The Hennessey Venom F5 Revolution is a Track-ready Version of the Hypercar!

Hennessey Venom F5: The customer, as the adage goes, is always right. Customers of John Hennessey’s Venom F5 hypercar wanted a version optimized for racing, and the Texan was pleased to provide it.

The Venom F5 Revolution is a direct response to that need. The increased aerodynamic drag restricts top speed to slightly about 250 mph, but that’s hardly the big news. However, because of the downforce generated by its aerodynamic design, the Revolution should be capable of blazing lap times.

The F5 is “essentially our GT3 RS edition of the F5”, John Hennessey tells TG. As such, “it’s not a race car — it’s still a proper road car, but with a strong track attention to it.” In that case, please provide further specifics.

It still uses the insane 1,817 hp twin-turbo 6.6-liter V8 that Hennessey has dubbed “Fury,” and we’re informed that the Revolution has “essentially similar DNA” to the “regular” Venom F5 Coupe upon which it is built.

The transmission is identical to the one used in the original Venom F5 (sending all of the power to the rear wheels), but it has been “tuned for competitive use.”

Hennessey Venom F5
Hennessey Venom F5

With a methodical focus on weight reduction,’ this Venom is the lightest at around 1,360 kg, making the most of its 1,817 horsepower. This massive rear wing, a revised splitter up front, and new winglets in front of the wheels all contribute to the aerodynamic improvements.

The wing itself is movable and may produce as much as 363 kg of downforce at 186 mph and more than 635 kg at 249 mph.

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In addition to the more aggressive double-wishbone suspension arrangement and the adjustable dampers that can be “adjusted trackside with basic tools,” there is a new roof scoop to push air into the massive V8 and improve cooling, new forged wheels, and tires with slightly wider contact patches.

Chief engineer John ‘Heinrocket’ Heinricy, who has 38 years of expertise developing high-performance cars at General Motors and numerous race and championship wins to his name, has fine-tuned the stock configuration, so it should taste rather good.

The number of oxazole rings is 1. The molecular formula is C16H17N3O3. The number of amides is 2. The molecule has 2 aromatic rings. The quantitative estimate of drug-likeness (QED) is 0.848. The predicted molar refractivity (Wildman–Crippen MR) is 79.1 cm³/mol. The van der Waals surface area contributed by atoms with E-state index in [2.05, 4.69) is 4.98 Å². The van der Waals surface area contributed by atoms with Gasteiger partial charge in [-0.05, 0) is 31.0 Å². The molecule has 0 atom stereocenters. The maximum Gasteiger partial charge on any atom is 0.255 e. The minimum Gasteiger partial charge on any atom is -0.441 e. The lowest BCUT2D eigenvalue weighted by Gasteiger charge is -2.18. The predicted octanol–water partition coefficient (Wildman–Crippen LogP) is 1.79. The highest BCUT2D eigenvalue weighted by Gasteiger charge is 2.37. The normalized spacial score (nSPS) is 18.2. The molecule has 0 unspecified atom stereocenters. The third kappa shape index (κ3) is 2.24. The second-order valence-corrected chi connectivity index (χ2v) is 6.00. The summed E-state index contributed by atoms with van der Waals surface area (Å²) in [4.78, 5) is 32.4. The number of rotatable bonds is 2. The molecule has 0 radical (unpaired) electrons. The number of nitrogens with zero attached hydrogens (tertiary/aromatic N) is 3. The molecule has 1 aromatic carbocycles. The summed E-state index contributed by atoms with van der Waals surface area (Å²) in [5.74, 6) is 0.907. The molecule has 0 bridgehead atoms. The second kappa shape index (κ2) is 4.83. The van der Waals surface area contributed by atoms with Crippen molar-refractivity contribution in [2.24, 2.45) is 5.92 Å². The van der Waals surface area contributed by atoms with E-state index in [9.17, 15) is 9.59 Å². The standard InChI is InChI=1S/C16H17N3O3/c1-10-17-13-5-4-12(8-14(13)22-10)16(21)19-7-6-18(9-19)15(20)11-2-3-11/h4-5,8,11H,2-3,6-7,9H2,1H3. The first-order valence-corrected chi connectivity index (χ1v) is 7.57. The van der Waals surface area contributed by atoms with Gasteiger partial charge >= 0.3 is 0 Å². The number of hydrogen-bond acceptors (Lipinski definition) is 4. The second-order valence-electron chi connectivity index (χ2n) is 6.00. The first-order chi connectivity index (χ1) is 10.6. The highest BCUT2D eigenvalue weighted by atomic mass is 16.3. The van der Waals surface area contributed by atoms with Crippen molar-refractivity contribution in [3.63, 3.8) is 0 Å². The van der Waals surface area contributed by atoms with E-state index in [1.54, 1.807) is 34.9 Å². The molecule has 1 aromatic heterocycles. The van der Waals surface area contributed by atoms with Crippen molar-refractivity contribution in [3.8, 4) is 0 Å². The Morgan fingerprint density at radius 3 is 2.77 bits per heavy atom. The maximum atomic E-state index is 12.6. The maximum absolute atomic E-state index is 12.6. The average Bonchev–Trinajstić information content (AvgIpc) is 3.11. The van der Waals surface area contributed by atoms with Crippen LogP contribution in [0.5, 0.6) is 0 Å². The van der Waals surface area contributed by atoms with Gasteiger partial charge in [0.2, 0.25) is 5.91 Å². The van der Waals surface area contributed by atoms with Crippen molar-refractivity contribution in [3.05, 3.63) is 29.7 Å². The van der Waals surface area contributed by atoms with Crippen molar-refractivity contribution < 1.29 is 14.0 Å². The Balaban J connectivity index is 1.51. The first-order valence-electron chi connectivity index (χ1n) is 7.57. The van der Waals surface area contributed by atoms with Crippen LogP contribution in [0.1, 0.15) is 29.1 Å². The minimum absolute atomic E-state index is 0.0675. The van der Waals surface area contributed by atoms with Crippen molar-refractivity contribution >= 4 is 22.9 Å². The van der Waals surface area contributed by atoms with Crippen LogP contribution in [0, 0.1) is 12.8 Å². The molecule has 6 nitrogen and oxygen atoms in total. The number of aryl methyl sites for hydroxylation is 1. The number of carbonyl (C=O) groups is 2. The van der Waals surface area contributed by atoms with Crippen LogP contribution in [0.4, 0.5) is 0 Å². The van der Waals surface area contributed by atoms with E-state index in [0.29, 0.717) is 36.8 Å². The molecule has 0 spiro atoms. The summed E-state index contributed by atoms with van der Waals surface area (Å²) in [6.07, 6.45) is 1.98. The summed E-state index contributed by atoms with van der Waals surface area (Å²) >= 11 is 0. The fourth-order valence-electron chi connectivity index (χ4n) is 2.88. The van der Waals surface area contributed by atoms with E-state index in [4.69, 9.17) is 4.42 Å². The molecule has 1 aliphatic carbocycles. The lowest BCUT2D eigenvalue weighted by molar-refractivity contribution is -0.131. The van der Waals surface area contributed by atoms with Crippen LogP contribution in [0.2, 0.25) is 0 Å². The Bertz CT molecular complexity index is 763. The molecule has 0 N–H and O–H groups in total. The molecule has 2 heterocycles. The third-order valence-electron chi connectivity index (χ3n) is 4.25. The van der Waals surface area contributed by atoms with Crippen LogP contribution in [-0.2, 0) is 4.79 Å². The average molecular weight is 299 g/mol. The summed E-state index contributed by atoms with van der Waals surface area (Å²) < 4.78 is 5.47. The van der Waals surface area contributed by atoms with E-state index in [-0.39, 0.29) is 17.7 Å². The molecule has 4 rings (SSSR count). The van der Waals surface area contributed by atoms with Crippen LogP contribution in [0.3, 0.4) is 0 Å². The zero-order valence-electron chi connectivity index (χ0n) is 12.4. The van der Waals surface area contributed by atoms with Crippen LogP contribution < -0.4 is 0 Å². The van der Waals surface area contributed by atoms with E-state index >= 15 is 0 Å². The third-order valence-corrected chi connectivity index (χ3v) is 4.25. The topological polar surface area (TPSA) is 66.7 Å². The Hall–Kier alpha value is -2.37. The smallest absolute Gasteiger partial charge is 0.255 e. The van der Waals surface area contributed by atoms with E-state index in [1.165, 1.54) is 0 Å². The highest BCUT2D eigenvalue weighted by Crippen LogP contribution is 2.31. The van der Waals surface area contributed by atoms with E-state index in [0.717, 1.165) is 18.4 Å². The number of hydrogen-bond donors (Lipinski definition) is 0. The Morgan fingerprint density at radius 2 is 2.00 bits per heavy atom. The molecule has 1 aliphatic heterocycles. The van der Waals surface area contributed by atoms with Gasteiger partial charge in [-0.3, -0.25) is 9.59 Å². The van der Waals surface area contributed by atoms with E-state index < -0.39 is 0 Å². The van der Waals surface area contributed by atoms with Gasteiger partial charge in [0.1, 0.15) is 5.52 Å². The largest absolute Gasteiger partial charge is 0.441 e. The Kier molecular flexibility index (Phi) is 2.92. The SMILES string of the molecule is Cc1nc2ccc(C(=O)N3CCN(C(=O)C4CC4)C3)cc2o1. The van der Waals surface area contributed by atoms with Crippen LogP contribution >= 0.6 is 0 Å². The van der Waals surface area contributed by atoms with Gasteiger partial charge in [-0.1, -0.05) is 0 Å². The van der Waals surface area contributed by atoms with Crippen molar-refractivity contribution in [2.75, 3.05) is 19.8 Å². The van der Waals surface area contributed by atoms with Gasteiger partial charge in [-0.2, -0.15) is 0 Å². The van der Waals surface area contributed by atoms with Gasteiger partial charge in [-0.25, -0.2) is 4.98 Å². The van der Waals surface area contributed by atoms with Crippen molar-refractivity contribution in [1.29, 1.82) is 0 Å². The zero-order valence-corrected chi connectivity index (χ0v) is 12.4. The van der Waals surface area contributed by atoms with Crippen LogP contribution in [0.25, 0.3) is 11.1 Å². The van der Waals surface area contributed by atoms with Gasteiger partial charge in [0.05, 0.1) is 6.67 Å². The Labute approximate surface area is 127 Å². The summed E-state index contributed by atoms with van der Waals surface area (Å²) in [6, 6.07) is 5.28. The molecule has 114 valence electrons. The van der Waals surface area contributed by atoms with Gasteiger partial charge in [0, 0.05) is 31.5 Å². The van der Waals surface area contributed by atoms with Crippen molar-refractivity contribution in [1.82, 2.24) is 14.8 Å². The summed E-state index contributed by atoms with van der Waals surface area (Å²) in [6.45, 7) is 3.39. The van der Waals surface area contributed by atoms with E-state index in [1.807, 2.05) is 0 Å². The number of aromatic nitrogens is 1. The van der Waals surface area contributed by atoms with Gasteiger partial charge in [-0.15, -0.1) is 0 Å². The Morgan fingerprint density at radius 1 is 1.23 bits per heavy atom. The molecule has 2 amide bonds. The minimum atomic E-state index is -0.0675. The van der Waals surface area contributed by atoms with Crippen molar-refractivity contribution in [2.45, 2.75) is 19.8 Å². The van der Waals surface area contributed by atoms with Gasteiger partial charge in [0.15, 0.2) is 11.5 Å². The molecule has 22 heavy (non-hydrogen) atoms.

Oh, and Heinricy has completed more than a thousand laps around the Nürburgring, and it just so happens that some testing of the Revolution will take place there in Germany later this year. The lap time is something to keep an eye on.

Is it our goal to race faster than the AMG One on the Nordschleife? No, that’s not what the car was designed for. However, “when we do go to the Nordschleife, we’re staring at the One’s 6 minutes and 35 seconds,” adds John Hennessey.

We’re not promising world records, but we are promising thorough testing to give our customers the peace of mind they deserve in their vehicles.

If that helps the car achieve a specific time, then terrific; we’re interested in seeing how it compares to the AMG One at the Nürburgring and the McLaren Senna, which ran a 2-minute and 13-second lap at the Circuit of the Americas.

In the event that any of our lap times become noteworthy during our testing schedule, we will be sure to report them to you. The Revolution will feature a complete digital track telemetry system, so you can keep tabs on your own lap times while behind the wheel.

There will be more testing at Spa-Francorchamps, Laguna Seca, Road America, and the Circuit of the Americas. how much does it all cost? Cheap at only $2.7m, with only 24 available. The Revolution is one of many track-ready hypercars on the market today, but most have already been sold, so if you want one, you’d better act fast.

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